“East Coker”


A poet in the inter-war period, however, will struggle to remain connected to past times and poetry in spite of his “historical sense,” as Eliot describes in “East Coker.”

Although Frank McConnell calls Eliot “extraordinarily out of touch with his own age,”[47]  “East Coker” proves McConnell wrong—the poem reveals Eliot’s latent doubts about poetry’s utility in modern times. A twentieth-century poet’s relationship with past poets is inherently complex, as Eliot shows by echoing Homer in “East Coker.” For Eliot, Homer is a writer “of another country and another language” from whom a young writer can “learn,” as he wrote in The Use of Poetry (1933). [48] Eliot sketches a Homeric scene of gods battling “in constellated wars,” [49] but calls his rendering of Homer’s world “not very satisfactory.”[50] The ancient scene does not sit well in a modern setting, and the modern words do not aptly describe the ancient scene.

Specifically, the poet in 1940 must write both with “Homer…in his bones”[51] and World War II on his mind. Eliot alludes to the opening line of Dante’s Divine Comedy, writing that he is “in the middle of the way” and has found himself “in a dark wood” and is “menaced by monsters.” According to William D. Melaney, Eliot’s reference to Dante “indicate[s]…that the poet is situated in a time of crisis,”[52] an interpretation the war imagery in “East Coker” V supports. Eliot has lived through the “middle way”[53]—through “the years of l’entre deux guerres[54] in which economic collapse, genocide, and totalitarianism “menaced”[55] England. Now that the world is again at war, Eliot uses military diction to align his poetic endeavors with England’s war effort: “raid,”[56] “equipment,”[57] “squads,”[58] “conquer,”[59] and “fight.”[60] For Eliot, writing poetry is as necessary to Britain’s battle to defend its culture as its soldiers, and not only because it preserves the English language. Poetry—because it strives to express the eternal—can transform into words “the general mess of imprecision of feeling”[61] and the “inarticulate”[62] horror of war. Pain and death are timeless, as Eliot wrote in Murder in the Cathedral (1935):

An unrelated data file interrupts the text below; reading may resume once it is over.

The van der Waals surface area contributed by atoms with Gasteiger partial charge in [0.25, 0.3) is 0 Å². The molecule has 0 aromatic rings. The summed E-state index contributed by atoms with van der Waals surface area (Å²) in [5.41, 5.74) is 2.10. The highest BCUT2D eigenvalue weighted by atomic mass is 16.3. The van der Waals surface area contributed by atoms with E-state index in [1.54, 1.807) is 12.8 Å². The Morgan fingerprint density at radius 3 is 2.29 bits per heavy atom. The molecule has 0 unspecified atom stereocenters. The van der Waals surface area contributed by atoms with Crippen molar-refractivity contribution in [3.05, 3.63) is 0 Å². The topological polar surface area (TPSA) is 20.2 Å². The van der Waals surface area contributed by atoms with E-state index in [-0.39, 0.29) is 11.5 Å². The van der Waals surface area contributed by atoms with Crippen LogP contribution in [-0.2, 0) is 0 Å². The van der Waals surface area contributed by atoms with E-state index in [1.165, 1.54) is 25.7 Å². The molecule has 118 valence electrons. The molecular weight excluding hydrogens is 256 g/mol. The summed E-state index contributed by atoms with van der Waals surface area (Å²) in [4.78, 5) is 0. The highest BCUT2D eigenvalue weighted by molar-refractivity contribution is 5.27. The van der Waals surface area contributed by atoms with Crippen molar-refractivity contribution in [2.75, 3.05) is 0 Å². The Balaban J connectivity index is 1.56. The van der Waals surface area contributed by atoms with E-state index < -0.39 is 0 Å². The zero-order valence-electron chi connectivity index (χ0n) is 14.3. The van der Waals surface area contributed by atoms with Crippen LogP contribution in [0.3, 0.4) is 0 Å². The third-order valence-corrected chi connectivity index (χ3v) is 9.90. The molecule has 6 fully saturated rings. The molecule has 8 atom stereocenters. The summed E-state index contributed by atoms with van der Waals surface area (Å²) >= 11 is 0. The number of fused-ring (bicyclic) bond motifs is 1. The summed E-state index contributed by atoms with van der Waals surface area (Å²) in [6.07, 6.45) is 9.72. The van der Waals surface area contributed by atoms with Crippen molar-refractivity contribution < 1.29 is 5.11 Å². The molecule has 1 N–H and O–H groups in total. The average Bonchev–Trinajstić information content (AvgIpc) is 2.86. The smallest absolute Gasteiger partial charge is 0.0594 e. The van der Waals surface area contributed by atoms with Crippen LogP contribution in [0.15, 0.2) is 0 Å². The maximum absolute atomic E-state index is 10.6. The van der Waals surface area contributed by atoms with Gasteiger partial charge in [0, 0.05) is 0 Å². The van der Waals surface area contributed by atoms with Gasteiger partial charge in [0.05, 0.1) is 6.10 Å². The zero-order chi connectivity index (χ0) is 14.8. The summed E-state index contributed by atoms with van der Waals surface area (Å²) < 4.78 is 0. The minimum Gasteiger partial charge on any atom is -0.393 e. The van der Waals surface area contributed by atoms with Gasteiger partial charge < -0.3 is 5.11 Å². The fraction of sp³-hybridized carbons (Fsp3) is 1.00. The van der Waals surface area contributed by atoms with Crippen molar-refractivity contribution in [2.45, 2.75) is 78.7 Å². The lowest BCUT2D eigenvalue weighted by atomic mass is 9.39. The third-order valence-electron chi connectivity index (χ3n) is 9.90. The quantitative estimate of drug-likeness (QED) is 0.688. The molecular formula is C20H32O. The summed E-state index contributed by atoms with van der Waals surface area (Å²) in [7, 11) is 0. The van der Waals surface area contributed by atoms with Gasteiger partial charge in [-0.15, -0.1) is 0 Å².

But this, this is out of life, this is out of time,

            An instant eternity of evil and wrong.[63]


As only the Chorus’ speech can describe Thomas á Becket’s murder, only poetry can articulate the suffering of World War II.

Eliot is well-suited to write poetry during wartime, as writing poetry has always been a sort of war for him. In “East Coker,” Eliot describes poetry-writing as an “intolerable wrestle / With words and meanings”[64]; in his 1953 essay “The Three Voices of Poetry,” Eliot depicts his writing process as violent:

[The poet] is haunted by a demon, a demon against which he feels powerless, because in its first manifestation it has no face, no name, nothing; and the words, the poem he makes, are a kind of form of exorcism of this demon.[65]


Here—as in Eliot’s failed depiction of a Homeric battle and the lines that resonate with Dunkirk—the “intolerable wrestle”[66] with a faceless “demon”[67] that can be expelled but never conquered summons a sense of futility. Although “East Coker” ends with “In my beginning is my end”[68] reversed to “In my end is my beginning,”[69] Eliot depicts the struggle to write poetry as a stalemate between the forces of the past and the present.

Little Gidding


Eliot himself is worn down by time in “Little Gidding.” The insecurity and self-criticism he displays in “Little Gidding” echo his reflections on his career in the conclusion to his 1933 book The Use of Poetry: “No honest poet can every feel quite sure of the permanent value of what he has written: he may have wasted his time and messed up his life for nothing.”[70] The frustration and uncertainty Eliot expressed in 1933 increased by 1941, when Eliot intertwined in “Little Gidding” his life-long love of Dante’s Divine Comedy and his experiences as a fire-warden during the Blitz. In “What Dante Means to Me,” Eliot reveals that he had “intended” this section as an “equivalent to a canto of the Inferno or the Purgatorio, in style as well as content.”[71] Eliot’s depiction of bombed London as an “Inferno or the Pugatorio” (italics added) highlights the time when he wrote the poem: Eliot revisited the poem in autumn 1942 before its publication,[72] but he had finished writing it in July 1941,[73] shortly after two months of intense bombing climaxed on May 10. When the Luftwaffe began to attack Russian cities on May 16, theBlitz had ended;[74] nevertheless, in July 1941 Londoners would have been uncertain if their city was an “Inferno” still condemned to a future defeat, or a “Purgatory” in which they had suffered and thereby strengthened for a future victory. Hence, the London of “Little Gidding” is enduring a time of confusion and fear. Moreover, Peter Ackroyd notes that Eliot felt insecure about his poetic abilities as he wrote and edited the poem.[75] Due to public and private uncertainty, London’s “roses”—reminiscent of the rose in Paradiso—are “burnt” in “Little Gidding.”[76] As in “East Coker,” Eliot connects his struggle to articulate the eternal in poetry to the Battle of Britain—and it appears that both fights are losing.